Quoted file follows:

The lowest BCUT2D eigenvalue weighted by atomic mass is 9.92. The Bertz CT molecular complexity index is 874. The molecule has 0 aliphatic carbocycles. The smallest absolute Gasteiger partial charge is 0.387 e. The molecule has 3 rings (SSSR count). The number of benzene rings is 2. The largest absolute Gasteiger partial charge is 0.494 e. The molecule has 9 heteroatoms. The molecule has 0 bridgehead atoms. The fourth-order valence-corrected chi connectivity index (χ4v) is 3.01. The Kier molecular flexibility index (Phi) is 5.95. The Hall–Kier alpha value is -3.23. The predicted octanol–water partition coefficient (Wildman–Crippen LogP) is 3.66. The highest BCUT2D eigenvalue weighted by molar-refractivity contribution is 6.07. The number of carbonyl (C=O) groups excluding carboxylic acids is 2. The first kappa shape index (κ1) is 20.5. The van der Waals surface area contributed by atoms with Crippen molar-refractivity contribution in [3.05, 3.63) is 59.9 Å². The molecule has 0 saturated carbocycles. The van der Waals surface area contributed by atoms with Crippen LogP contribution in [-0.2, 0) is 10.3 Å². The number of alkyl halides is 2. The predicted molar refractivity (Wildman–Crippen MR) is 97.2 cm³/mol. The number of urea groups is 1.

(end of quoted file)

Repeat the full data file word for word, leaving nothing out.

The lowest BCUT2D eigenvalue weighted by atomic mass is 9.92. The Bertz CT molecular complexity index is 874. The molecule has 0 aliphatic carbocycles. The smallest absolute Gasteiger partial charge is 0.387 e. The molecule has 3 rings (SSSR count). The number of benzene rings is 2. The largest absolute Gasteiger partial charge is 0.494 e. The molecule has 9 heteroatoms. The molecule has 0 bridgehead atoms. The fourth-order valence-corrected chi connectivity index (χ4v) is 3.01. The Kier molecular flexibility index (Phi) is 5.95. The Hall–Kier alpha value is -3.23. The predicted octanol–water partition coefficient (Wildman–Crippen LogP) is 3.66. The highest BCUT2D eigenvalue weighted by molar-refractivity contribution is 6.07. The number of carbonyl (C=O) groups excluding carboxylic acids is 2. The first kappa shape index (κ1) is 20.5. The van der Waals surface area contributed by atoms with Crippen molar-refractivity contribution in [3.05, 3.63) is 59.9 Å². The molecule has 0 saturated carbocycles. The van der Waals surface area contributed by atoms with Crippen LogP contribution in [-0.2, 0) is 10.3 Å². The number of alkyl halides is 2. The predicted molar refractivity (Wildman–Crippen MR) is 97.2 cm³/mol. The number of urea groups is 1.